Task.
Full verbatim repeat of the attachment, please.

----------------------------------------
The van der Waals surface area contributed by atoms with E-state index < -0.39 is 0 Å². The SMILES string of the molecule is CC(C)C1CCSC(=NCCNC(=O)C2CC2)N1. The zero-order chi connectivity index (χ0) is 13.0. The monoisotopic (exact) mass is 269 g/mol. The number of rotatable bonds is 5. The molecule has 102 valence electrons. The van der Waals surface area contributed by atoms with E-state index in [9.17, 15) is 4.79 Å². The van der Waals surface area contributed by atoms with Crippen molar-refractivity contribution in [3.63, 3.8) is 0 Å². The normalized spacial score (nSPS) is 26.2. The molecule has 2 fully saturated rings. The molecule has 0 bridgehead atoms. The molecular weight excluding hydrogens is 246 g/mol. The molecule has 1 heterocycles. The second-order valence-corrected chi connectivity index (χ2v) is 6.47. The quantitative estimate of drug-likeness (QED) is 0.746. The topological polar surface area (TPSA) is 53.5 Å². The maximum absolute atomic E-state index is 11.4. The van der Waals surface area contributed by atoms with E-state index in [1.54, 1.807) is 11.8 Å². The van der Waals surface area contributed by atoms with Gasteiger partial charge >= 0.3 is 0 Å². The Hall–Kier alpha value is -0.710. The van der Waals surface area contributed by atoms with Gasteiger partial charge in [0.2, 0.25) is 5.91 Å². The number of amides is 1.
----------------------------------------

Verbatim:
The van der Waals surface area contributed by atoms with E-state index < -0.39 is 0 Å². The SMILES string of the molecule is CC(C)C1CCSC(=NCCNC(=O)C2CC2)N1. The zero-order chi connectivity index (χ0) is 13.0. The monoisotopic (exact) mass is 269 g/mol. The number of rotatable bonds is 5. The molecule has 102 valence electrons. The van der Waals surface area contributed by atoms with E-state index in [9.17, 15) is 4.79 Å². The van der Waals surface area contributed by atoms with Crippen molar-refractivity contribution in [3.63, 3.8) is 0 Å². The normalized spacial score (nSPS) is 26.2. The molecule has 2 fully saturated rings. The molecule has 0 bridgehead atoms. The molecular weight excluding hydrogens is 246 g/mol. The molecule has 1 heterocycles. The second-order valence-corrected chi connectivity index (χ2v) is 6.47. The quantitative estimate of drug-likeness (QED) is 0.746. The topological polar surface area (TPSA) is 53.5 Å². The maximum absolute atomic E-state index is 11.4. The van der Waals surface area contributed by atoms with E-state index in [1.54, 1.807) is 11.8 Å². The van der Waals surface area contributed by atoms with Gasteiger partial charge >= 0.3 is 0 Å². The Hall–Kier alpha value is -0.710. The van der Waals surface area contributed by atoms with Gasteiger partial charge in [0.2, 0.25) is 5.91 Å². The number of amides is 1.